||Volume 12, Number 7, May/June 2000|
A journey of discovery:
The Mayan children of Guatemala
by Yves Parizeau
As I sat by Lake Atitlan, surrounded by towering volcanoes in the Highlands of Guatemala, I was suddenly aware of the presence of two little girls. They were Mayans and both dressed in their beautiful traditional clothes. They sat beside me, holding the handmade friendship bracelets they were selling. One of them, 8-year-old Manuela sighed as she said: “We haven’t sold anything today!” followed by: “My mom won’t be very happy!” It was the beginning of our conversation and as you might have guessed, Manuela and her friend were successful in completing their first sale of the day (or was it really the first one!?). My conversation with Carmen, Manuela’s friend, was more limited as she spoke mainly Catchiquel, one of 20 or so Mayan languages spoken in Guatemala. Talking in Spanish (or trying to!) with Manuela, I had a chance not only to discover she was a shrewd businessperson like so many other children who need to work to help their families but also to find out more about her life and how she felt about school. It was one of several conversations I had with Mayan children in Guatemala.
I have now just returned from this amazing country, thanks to a Global Education grant from the BCTF. For the last three years, the school where I teach has been involved in helping and learning from Mayan organizations that are promoting culture and literacy programs in Spanish and Mayan languages. The impetus came from our school commitment to global education and from a meeting we had with Sheila Reid. A former B.C. teacher and social activist, Reid had been working in Guatemala for a number of years and provided us with ideas on how we could help and learn from the indigenous people of Guatemala.
I was fortunate to be able to see first hand how we could be more involved. Up until now our commitment had been limited to a one-time exchange of art work between our students and Mayan children, as well as raising $350 to buy much needed books for a school in a small town by the name of Momostanango. The trip has now given me a much clearer picture of where we can go from here.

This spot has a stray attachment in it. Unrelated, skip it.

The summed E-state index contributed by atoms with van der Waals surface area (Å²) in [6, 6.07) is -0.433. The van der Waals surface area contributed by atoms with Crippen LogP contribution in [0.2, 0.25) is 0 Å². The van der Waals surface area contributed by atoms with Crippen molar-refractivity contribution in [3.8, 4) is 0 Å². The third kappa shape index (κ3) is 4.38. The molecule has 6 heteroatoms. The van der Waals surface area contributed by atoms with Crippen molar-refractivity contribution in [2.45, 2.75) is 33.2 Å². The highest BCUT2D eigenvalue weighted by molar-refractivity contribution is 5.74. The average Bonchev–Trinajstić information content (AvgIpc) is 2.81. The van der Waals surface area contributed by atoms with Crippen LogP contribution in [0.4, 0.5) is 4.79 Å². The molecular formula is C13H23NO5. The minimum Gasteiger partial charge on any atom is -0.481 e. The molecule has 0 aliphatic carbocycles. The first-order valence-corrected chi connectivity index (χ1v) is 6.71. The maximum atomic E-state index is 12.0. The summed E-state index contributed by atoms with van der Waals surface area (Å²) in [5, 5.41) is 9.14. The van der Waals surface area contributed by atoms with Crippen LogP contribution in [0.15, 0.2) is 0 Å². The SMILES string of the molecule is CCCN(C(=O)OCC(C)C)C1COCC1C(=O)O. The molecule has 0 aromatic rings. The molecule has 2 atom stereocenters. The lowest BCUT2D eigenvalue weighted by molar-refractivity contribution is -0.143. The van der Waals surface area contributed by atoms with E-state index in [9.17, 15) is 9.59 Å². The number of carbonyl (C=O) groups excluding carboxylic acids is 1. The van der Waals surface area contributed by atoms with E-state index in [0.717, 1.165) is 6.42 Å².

Guatemala is a country with a tragic past. As recently as the ’80s and early ’90s, Guatemala was engulfed in a war that killed an estimated 200,000, mainly indigenous people, and forced scores of refugees into Mexico. Whole villages were annihilated. Two years ago, a peace accord was signed but the scars remain. The Truth Commission determined that 90% of the atrocities had been committed by the army backed by the government.
Guatemala’s population is at least 60% Mayan. Guatemalans of Mayan descent are still perceived as second-class citizens and have little political and economic powers. According to a recent report from UNICEF, 75% live in extreme poverty, 60% of the children do not attend school and half of them suffer from malnutrition.
The Mayan organization our school is now involved with is called Pop Atziak (pronounced “pup-pat-tsee-AK”), which means in Quiche (one of the main Mayan languages), “History of Weaving.” Weaving is a very important part of the culture and it is indeed very striking as one travels around to notice the colourful traditional clothes woven on human powered looms. Pop Atziak supports a group of weavers by finding markets offering fair pricing.
Pop Atziak sponsors two literacy groups. Children and adults meet in the evening three to four times a week. Under the guidance of their teacher, they learn Quiche in its written form, Spanish, and the rich Mayan culture. Pop Atziak also provides scholarships for secondary school students; although public school is free, families must still pay for books and uniforms, an impossible task for most Mayan people.